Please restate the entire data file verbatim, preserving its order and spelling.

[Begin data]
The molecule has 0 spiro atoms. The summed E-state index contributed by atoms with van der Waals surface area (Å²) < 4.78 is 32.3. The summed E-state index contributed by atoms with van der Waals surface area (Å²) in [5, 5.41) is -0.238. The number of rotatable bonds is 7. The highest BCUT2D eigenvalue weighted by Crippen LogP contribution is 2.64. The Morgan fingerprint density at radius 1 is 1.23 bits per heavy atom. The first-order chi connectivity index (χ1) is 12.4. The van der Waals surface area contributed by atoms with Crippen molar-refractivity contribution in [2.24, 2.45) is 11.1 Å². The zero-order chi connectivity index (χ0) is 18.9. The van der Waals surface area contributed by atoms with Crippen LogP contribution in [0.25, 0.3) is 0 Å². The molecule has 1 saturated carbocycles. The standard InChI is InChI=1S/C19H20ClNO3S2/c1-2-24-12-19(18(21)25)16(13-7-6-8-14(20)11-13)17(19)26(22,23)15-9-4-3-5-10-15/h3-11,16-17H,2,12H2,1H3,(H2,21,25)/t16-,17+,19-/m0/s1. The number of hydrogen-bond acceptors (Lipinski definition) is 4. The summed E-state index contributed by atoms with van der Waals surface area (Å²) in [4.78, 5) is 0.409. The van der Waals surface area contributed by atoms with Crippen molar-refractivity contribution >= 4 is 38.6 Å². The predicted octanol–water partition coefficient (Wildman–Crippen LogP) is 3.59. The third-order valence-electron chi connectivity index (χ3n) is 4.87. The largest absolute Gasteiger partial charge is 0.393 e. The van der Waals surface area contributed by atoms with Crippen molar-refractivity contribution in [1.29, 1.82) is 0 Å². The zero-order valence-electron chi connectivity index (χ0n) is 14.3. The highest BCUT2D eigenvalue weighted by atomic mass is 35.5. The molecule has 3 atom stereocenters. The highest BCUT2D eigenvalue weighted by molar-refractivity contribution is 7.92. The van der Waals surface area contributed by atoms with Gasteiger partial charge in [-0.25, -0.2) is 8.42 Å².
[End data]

The molecule has 0 spiro atoms. The summed E-state index contributed by atoms with van der Waals surface area (Å²) < 4.78 is 32.3. The summed E-state index contributed by atoms with van der Waals surface area (Å²) in [5, 5.41) is -0.238. The number of rotatable bonds is 7. The highest BCUT2D eigenvalue weighted by Crippen LogP contribution is 2.64. The Morgan fingerprint density at radius 1 is 1.23 bits per heavy atom. The first-order chi connectivity index (χ1) is 12.4. The van der Waals surface area contributed by atoms with Crippen molar-refractivity contribution in [2.24, 2.45) is 11.1 Å². The zero-order chi connectivity index (χ0) is 18.9. The van der Waals surface area contributed by atoms with Crippen LogP contribution in [0.25, 0.3) is 0 Å². The molecule has 1 saturated carbocycles. The standard InChI is InChI=1S/C19H20ClNO3S2/c1-2-24-12-19(18(21)25)16(13-7-6-8-14(20)11-13)17(19)26(22,23)15-9-4-3-5-10-15/h3-11,16-17H,2,12H2,1H3,(H2,21,25)/t16-,17+,19-/m0/s1. The number of hydrogen-bond acceptors (Lipinski definition) is 4. The summed E-state index contributed by atoms with van der Waals surface area (Å²) in [4.78, 5) is 0.409. The van der Waals surface area contributed by atoms with Crippen molar-refractivity contribution >= 4 is 38.6 Å². The predicted octanol–water partition coefficient (Wildman–Crippen LogP) is 3.59. The third-order valence-electron chi connectivity index (χ3n) is 4.87. The largest absolute Gasteiger partial charge is 0.393 e. The van der Waals surface area contributed by atoms with Crippen molar-refractivity contribution in [1.29, 1.82) is 0 Å². The zero-order valence-electron chi connectivity index (χ0n) is 14.3. The highest BCUT2D eigenvalue weighted by atomic mass is 35.5. The molecule has 3 atom stereocenters. The highest BCUT2D eigenvalue weighted by molar-refractivity contribution is 7.92. The van der Waals surface area contributed by atoms with Gasteiger partial charge in [-0.25, -0.2) is 8.42 Å².